Fragmented Data on Sexual Violence

 Definition of FragmentationSexual violence has been in the headlines during the past year, including crimes involving college students, incarcerated people, and the military. Data collected by the federal government on sexual violence can help prioritize resources and design programs to prevent and address these crimes.

However, we recently looked at federal data on sexual violence and found that it is confusing and fragmented—which may obscure the scope of the problem. Today’s WatchBlog explores.

Different methods, different results

Four federal agencies—the Departments of Defense, Education, Health and Human Services (HHS), and Justice (DOJ)—manage 10 separate efforts to collect data on sexual violence, and they use different methods to measure and calculate this data.

For example, some efforts focus on collecting data from a specific population (e.g., incarcerated people), while others focus on the general population. These efforts also use 23 different terms to describe sexual violence, and they differ in how they categorize particular acts of sexual violence. For example, the same act of sexual violence could be categorized by one data collection effort as “rape,” by another as “assault-sexual,” and by still another as “nonconsensual sexual acts.”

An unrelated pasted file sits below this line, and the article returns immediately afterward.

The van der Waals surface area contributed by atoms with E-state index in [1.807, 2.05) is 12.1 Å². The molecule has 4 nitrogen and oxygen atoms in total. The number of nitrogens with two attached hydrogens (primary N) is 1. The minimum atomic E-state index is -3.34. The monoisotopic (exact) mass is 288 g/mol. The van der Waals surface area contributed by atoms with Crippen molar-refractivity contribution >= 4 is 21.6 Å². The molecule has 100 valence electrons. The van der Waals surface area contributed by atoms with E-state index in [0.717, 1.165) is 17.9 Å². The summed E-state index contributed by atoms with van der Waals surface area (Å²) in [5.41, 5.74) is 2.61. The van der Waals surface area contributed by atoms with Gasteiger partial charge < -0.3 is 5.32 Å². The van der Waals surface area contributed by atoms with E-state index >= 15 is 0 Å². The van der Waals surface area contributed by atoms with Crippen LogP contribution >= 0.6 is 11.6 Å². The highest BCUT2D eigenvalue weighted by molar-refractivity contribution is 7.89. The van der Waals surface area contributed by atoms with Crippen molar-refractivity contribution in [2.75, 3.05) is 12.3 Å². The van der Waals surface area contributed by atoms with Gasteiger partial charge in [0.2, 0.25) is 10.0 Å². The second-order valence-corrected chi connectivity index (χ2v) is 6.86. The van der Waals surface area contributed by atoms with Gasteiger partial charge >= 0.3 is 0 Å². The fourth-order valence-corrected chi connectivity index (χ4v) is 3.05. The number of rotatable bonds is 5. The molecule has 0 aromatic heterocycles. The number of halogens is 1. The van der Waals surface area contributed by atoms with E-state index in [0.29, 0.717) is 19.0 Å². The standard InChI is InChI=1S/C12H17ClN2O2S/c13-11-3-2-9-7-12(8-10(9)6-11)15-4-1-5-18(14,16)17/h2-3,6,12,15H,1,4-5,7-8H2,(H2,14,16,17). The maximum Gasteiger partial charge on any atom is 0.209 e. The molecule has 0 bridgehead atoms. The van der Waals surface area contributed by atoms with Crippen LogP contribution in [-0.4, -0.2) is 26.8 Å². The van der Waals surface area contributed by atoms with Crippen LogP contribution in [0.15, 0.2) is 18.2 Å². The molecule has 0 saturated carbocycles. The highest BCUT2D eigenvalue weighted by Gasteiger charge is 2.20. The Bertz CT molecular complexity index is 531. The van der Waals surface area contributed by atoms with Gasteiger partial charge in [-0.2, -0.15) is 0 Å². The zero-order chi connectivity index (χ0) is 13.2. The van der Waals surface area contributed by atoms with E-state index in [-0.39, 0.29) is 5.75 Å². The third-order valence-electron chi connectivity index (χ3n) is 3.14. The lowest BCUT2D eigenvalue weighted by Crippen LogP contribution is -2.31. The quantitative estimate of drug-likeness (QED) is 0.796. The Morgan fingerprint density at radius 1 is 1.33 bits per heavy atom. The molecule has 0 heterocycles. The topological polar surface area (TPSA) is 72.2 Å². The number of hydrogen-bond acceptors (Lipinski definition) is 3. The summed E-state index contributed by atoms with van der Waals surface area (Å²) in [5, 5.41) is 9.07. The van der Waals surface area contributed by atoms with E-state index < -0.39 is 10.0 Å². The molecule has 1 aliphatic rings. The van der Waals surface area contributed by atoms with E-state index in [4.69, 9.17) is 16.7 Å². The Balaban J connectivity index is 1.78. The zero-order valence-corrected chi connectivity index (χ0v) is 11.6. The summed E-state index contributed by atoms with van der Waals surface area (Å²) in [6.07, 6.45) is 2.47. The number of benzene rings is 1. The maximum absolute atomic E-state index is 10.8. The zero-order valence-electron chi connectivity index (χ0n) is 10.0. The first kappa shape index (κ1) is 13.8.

Given this, it is not surprising that there are varying estimates of sexual violence in the United States. For example, in 2011 (the most recent year of available data), one agency estimated that 244,190 rape or sexual assaults occurred—but another agency estimated that there were 1,929,000 victims of rape or attempted rape.

Additionally, some data collection efforts are inconsistent in how they define and measure sexual violence. They also do not publicize what is included in their measurements, so there is no way to know if their written definitions are different from what is included in their reported data.

These variations and inconsistencies in federal sexual violence data can lead to significant confusion for the public, and may make it more difficult to appropriately address this issue.

How to get everyone on the same page

We recommended that Education, HHS, and DOJ publish information on what is included in their measurements of sexual violence. Additionally, the Office of Management and Budget has previously convened interagency working groups to help improve federal statistics and encourage greater consistency—and we recommended that it convene a similar working group on sexual violence data.

To learn more, check out our full report.


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